The low-relief warehouse model has now been completed.

After a little experimentation I decided to paint the 'inside' a medium matt green. It looks OK bearing in mind this is part of the background and doesn't need to be 'super-detailed'.

I finished off construction by gluing on the backplate, then cutting two thin strips of brick plastikard to represent the side walls. These got a dab of paint just to take the 'plastic' look off. They can't really be seen when the model is in situ on the layout, so all together now: (chorus) If you can't see it, don't bother modelling it!

Three sign boards were designed and printed on the computer, before being cut out and fixed in place with PVA adhesive. They were 'dirtied up' using washes of watercolour paint, not fogetting the stains where soot runs from the ends of the window sills when it rains.

Two narrow strips of plastikard glued together make the roof which was painted a mucky dark greyish colour.




To take the bareness off I decided to add a little detail in the form of some industrial-type lamps. These were made from long-shanked map pins with white heads. A paper punch cut out some little disks from some 5 thou plastikard to make the shades. Holes were drilled in the brick piers to allow the lamps to be fixed in place with epoxy glue. The metal work and the tops and edges of the shades were then painted matt black.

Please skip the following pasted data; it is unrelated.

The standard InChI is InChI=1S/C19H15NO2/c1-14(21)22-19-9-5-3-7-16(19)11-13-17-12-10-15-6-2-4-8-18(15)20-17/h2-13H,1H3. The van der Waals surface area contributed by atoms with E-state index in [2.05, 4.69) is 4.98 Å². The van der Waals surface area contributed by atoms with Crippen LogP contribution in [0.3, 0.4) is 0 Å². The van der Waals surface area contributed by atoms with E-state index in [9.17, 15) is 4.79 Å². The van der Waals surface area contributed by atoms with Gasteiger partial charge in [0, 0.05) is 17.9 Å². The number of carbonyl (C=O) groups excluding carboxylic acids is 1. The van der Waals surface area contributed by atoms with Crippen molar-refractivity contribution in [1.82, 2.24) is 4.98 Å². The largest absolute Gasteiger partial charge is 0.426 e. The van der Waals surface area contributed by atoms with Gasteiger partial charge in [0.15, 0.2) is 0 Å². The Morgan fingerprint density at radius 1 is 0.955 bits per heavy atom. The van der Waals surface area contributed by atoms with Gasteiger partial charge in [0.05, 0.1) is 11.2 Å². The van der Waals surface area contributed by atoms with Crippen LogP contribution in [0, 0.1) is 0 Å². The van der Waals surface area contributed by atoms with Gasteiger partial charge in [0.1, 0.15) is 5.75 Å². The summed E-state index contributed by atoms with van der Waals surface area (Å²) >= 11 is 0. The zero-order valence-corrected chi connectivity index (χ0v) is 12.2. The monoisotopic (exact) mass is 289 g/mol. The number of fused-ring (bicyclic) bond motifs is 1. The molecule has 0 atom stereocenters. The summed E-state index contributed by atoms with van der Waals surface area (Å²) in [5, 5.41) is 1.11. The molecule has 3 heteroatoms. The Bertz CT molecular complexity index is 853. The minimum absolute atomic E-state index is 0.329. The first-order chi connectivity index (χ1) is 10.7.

I promised that this model would be seriously low-relief when I started it. I think this has been achieved. The main wall is only 5mm thick. The roof extends a millimetre or so beyond that. The only thing that gives it any more depth is the lamps - and you can always leave them off if you're stuck for space.

By the way, distortion on the photo of the main wall makes the floor and roof lines look curved. They're not; it's just that I'm a rubbish photographer. :oops:

I hope you enjoyed watching this project from start to finish. Maybe there'll be something else soon. Maybe...just maybe.... :grin:

Perry                                                                                                                                                               ✓      B